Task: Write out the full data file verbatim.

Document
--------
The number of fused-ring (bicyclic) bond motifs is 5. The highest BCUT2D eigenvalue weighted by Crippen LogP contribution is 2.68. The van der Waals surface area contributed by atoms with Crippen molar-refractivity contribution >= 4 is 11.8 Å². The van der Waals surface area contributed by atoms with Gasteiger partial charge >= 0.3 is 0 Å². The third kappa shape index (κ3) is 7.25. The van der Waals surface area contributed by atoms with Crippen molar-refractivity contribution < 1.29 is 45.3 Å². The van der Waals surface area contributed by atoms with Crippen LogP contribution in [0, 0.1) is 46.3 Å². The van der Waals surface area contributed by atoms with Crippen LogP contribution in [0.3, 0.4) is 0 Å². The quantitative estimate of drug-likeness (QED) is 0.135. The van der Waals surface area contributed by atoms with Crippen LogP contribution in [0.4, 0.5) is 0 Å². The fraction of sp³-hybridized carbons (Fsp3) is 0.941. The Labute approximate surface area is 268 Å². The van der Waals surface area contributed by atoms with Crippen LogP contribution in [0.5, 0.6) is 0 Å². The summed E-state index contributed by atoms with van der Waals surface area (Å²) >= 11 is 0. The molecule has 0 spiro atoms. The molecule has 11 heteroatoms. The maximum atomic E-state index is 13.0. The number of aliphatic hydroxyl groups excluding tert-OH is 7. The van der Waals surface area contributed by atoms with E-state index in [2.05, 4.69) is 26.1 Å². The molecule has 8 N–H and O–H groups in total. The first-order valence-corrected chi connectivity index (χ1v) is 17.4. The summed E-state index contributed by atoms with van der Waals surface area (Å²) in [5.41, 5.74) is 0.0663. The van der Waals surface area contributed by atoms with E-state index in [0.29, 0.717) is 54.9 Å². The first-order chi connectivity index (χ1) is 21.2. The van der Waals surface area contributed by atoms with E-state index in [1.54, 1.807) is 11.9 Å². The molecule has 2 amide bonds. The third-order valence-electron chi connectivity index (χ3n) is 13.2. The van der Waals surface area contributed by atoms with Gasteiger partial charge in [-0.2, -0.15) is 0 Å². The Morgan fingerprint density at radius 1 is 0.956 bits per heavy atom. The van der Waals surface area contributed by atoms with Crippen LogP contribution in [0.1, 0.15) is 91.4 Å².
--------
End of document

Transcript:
The number of fused-ring (bicyclic) bond motifs is 5. The highest BCUT2D eigenvalue weighted by Crippen LogP contribution is 2.68. The van der Waals surface area contributed by atoms with Crippen molar-refractivity contribution >= 4 is 11.8 Å². The van der Waals surface area contributed by atoms with Gasteiger partial charge >= 0.3 is 0 Å². The third kappa shape index (κ3) is 7.25. The van der Waals surface area contributed by atoms with Crippen molar-refractivity contribution < 1.29 is 45.3 Å². The van der Waals surface area contributed by atoms with Crippen LogP contribution in [0, 0.1) is 46.3 Å². The van der Waals surface area contributed by atoms with Crippen LogP contribution in [0.3, 0.4) is 0 Å². The quantitative estimate of drug-likeness (QED) is 0.135. The van der Waals surface area contributed by atoms with Crippen LogP contribution in [0.4, 0.5) is 0 Å². The fraction of sp³-hybridized carbons (Fsp3) is 0.941. The Labute approximate surface area is 268 Å². The van der Waals surface area contributed by atoms with Crippen LogP contribution in [0.5, 0.6) is 0 Å². The summed E-state index contributed by atoms with van der Waals surface area (Å²) >= 11 is 0. The molecule has 0 spiro atoms. The molecule has 11 heteroatoms. The maximum atomic E-state index is 13.0. The number of aliphatic hydroxyl groups excluding tert-OH is 7. The van der Waals surface area contributed by atoms with E-state index in [2.05, 4.69) is 26.1 Å². The molecule has 8 N–H and O–H groups in total. The first-order valence-corrected chi connectivity index (χ1v) is 17.4. The summed E-state index contributed by atoms with van der Waals surface area (Å²) in [5.41, 5.74) is 0.0663. The van der Waals surface area contributed by atoms with E-state index in [0.29, 0.717) is 54.9 Å². The first-order chi connectivity index (χ1) is 21.2. The van der Waals surface area contributed by atoms with E-state index in [1.54, 1.807) is 11.9 Å². The molecule has 2 amide bonds. The third-order valence-electron chi connectivity index (χ3n) is 13.2. The van der Waals surface area contributed by atoms with Gasteiger partial charge in [-0.2, -0.15) is 0 Å². The Morgan fingerprint density at radius 1 is 0.956 bits per heavy atom. The van der Waals surface area contributed by atoms with Crippen LogP contribution in [0.1, 0.15) is 91.4 Å².